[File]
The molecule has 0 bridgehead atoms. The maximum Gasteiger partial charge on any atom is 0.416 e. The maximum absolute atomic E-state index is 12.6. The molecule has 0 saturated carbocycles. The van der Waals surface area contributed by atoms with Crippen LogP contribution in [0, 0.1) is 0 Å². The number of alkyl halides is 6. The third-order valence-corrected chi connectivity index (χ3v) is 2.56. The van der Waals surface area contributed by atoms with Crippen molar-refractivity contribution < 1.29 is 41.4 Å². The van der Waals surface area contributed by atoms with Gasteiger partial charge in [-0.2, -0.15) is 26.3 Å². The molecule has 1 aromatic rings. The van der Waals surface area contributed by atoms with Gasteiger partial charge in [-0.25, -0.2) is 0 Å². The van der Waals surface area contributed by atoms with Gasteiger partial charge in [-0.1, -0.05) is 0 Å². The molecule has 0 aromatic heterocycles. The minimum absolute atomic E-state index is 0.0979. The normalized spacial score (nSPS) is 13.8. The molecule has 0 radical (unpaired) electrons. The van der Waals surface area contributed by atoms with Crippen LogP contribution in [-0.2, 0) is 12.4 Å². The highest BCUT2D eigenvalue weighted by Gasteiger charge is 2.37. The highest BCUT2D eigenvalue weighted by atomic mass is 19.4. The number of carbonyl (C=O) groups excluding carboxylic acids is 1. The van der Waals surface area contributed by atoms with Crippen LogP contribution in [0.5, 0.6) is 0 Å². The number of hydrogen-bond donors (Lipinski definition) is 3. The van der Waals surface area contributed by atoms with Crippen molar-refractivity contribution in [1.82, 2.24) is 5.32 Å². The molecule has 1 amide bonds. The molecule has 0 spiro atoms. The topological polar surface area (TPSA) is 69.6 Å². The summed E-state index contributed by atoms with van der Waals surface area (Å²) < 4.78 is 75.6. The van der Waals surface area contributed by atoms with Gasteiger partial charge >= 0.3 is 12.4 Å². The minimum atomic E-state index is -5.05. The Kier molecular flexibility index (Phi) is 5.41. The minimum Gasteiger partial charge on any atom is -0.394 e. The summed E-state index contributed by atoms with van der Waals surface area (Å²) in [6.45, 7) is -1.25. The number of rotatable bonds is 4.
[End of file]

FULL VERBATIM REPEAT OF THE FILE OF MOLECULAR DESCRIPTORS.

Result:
The molecule has 0 bridgehead atoms. The maximum Gasteiger partial charge on any atom is 0.416 e. The maximum absolute atomic E-state index is 12.6. The molecule has 0 saturated carbocycles. The van der Waals surface area contributed by atoms with Crippen LogP contribution in [0, 0.1) is 0 Å². The number of alkyl halides is 6. The third-order valence-corrected chi connectivity index (χ3v) is 2.56. The van der Waals surface area contributed by atoms with Crippen molar-refractivity contribution < 1.29 is 41.4 Å². The van der Waals surface area contributed by atoms with Gasteiger partial charge in [-0.2, -0.15) is 26.3 Å². The molecule has 1 aromatic rings. The van der Waals surface area contributed by atoms with Gasteiger partial charge in [-0.25, -0.2) is 0 Å². The van der Waals surface area contributed by atoms with Gasteiger partial charge in [-0.1, -0.05) is 0 Å². The molecule has 0 aromatic heterocycles. The minimum absolute atomic E-state index is 0.0979. The normalized spacial score (nSPS) is 13.8. The molecule has 0 radical (unpaired) electrons. The van der Waals surface area contributed by atoms with Crippen LogP contribution in [-0.2, 0) is 12.4 Å². The highest BCUT2D eigenvalue weighted by Gasteiger charge is 2.37. The highest BCUT2D eigenvalue weighted by atomic mass is 19.4. The number of carbonyl (C=O) groups excluding carboxylic acids is 1. The van der Waals surface area contributed by atoms with Crippen LogP contribution in [0.5, 0.6) is 0 Å². The number of hydrogen-bond donors (Lipinski definition) is 3. The van der Waals surface area contributed by atoms with Crippen molar-refractivity contribution in [1.82, 2.24) is 5.32 Å². The molecule has 1 amide bonds. The molecule has 0 spiro atoms. The topological polar surface area (TPSA) is 69.6 Å². The summed E-state index contributed by atoms with van der Waals surface area (Å²) < 4.78 is 75.6. The van der Waals surface area contributed by atoms with Gasteiger partial charge >= 0.3 is 12.4 Å². The minimum atomic E-state index is -5.05. The Kier molecular flexibility index (Phi) is 5.41. The minimum Gasteiger partial charge on any atom is -0.394 e. The summed E-state index contributed by atoms with van der Waals surface area (Å²) in [6.45, 7) is -1.25. The number of rotatable bonds is 4.